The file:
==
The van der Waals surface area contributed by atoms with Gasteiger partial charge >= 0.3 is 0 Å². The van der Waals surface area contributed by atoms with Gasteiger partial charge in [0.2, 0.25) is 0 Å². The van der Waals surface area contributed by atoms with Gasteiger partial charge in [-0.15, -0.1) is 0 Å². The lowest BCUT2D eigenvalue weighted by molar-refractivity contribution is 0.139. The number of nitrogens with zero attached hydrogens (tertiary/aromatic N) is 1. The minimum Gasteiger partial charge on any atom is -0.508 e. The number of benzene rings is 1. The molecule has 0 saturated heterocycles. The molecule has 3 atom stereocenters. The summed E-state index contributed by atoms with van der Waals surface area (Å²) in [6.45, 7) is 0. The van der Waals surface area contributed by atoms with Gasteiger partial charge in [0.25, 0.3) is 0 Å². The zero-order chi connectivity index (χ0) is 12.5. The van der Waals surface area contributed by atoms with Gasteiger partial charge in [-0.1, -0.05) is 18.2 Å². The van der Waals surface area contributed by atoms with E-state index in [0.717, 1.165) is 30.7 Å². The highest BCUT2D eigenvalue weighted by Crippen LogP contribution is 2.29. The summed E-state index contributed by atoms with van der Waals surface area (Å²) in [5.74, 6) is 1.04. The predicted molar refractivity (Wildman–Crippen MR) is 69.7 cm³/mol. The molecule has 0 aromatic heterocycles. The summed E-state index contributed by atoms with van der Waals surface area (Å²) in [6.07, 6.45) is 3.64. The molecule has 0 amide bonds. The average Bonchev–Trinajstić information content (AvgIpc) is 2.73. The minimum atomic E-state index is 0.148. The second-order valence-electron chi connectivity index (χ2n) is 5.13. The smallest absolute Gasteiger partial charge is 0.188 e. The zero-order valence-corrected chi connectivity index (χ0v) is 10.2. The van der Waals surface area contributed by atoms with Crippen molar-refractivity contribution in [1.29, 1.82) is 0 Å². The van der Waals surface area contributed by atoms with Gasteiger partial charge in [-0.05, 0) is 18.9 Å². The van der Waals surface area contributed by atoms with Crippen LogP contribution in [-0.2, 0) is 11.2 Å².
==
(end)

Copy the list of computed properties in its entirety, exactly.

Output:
The van der Waals surface area contributed by atoms with Gasteiger partial charge >= 0.3 is 0 Å². The van der Waals surface area contributed by atoms with Gasteiger partial charge in [0.2, 0.25) is 0 Å². The van der Waals surface area contributed by atoms with Gasteiger partial charge in [-0.15, -0.1) is 0 Å². The lowest BCUT2D eigenvalue weighted by molar-refractivity contribution is 0.139. The number of nitrogens with zero attached hydrogens (tertiary/aromatic N) is 1. The minimum Gasteiger partial charge on any atom is -0.508 e. The number of benzene rings is 1. The molecule has 0 saturated heterocycles. The molecule has 3 atom stereocenters. The summed E-state index contributed by atoms with van der Waals surface area (Å²) in [6.45, 7) is 0. The van der Waals surface area contributed by atoms with Gasteiger partial charge in [0.25, 0.3) is 0 Å². The zero-order chi connectivity index (χ0) is 12.5. The van der Waals surface area contributed by atoms with Gasteiger partial charge in [-0.1, -0.05) is 18.2 Å². The van der Waals surface area contributed by atoms with E-state index in [0.717, 1.165) is 30.7 Å². The highest BCUT2D eigenvalue weighted by Crippen LogP contribution is 2.29. The summed E-state index contributed by atoms with van der Waals surface area (Å²) in [5.74, 6) is 1.04. The predicted molar refractivity (Wildman–Crippen MR) is 69.7 cm³/mol. The molecule has 0 aromatic heterocycles. The summed E-state index contributed by atoms with van der Waals surface area (Å²) in [6.07, 6.45) is 3.64. The molecule has 0 amide bonds. The average Bonchev–Trinajstić information content (AvgIpc) is 2.73. The minimum atomic E-state index is 0.148. The second-order valence-electron chi connectivity index (χ2n) is 5.13. The smallest absolute Gasteiger partial charge is 0.188 e. The zero-order valence-corrected chi connectivity index (χ0v) is 10.2. The van der Waals surface area contributed by atoms with Crippen molar-refractivity contribution in [1.29, 1.82) is 0 Å². The van der Waals surface area contributed by atoms with Gasteiger partial charge in [-0.05, 0) is 18.9 Å². The van der Waals surface area contributed by atoms with Crippen LogP contribution in [-0.2, 0) is 11.2 Å².